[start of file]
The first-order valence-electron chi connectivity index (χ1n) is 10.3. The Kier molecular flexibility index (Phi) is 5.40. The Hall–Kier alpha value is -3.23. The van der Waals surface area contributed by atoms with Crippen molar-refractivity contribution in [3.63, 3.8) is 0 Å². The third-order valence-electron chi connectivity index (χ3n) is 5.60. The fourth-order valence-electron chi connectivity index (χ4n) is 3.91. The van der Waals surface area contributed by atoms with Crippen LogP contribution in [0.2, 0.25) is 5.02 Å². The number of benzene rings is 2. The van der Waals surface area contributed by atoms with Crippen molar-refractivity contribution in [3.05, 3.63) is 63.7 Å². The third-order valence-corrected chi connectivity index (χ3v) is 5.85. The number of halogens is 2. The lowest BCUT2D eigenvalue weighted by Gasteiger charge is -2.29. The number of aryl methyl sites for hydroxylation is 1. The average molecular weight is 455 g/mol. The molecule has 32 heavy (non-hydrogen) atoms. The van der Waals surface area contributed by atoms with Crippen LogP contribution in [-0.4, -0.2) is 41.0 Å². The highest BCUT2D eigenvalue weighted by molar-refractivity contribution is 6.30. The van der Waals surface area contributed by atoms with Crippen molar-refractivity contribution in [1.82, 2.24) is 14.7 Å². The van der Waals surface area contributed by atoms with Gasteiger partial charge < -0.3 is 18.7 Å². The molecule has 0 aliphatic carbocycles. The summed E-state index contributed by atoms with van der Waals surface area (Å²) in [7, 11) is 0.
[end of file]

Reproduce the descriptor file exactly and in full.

The first-order valence-electron chi connectivity index (χ1n) is 10.3. The Kier molecular flexibility index (Phi) is 5.40. The Hall–Kier alpha value is -3.23. The van der Waals surface area contributed by atoms with Crippen molar-refractivity contribution in [3.63, 3.8) is 0 Å². The third-order valence-electron chi connectivity index (χ3n) is 5.60. The fourth-order valence-electron chi connectivity index (χ4n) is 3.91. The van der Waals surface area contributed by atoms with Crippen LogP contribution in [0.2, 0.25) is 5.02 Å². The number of benzene rings is 2. The van der Waals surface area contributed by atoms with Crippen molar-refractivity contribution in [3.05, 3.63) is 63.7 Å². The third-order valence-corrected chi connectivity index (χ3v) is 5.85. The number of halogens is 2. The lowest BCUT2D eigenvalue weighted by Gasteiger charge is -2.29. The number of aryl methyl sites for hydroxylation is 1. The average molecular weight is 455 g/mol. The molecule has 32 heavy (non-hydrogen) atoms. The van der Waals surface area contributed by atoms with Crippen LogP contribution in [-0.4, -0.2) is 41.0 Å². The highest BCUT2D eigenvalue weighted by molar-refractivity contribution is 6.30. The van der Waals surface area contributed by atoms with Crippen molar-refractivity contribution in [1.82, 2.24) is 14.7 Å². The van der Waals surface area contributed by atoms with Gasteiger partial charge < -0.3 is 18.7 Å². The molecule has 0 aliphatic carbocycles. The summed E-state index contributed by atoms with van der Waals surface area (Å²) in [7, 11) is 0.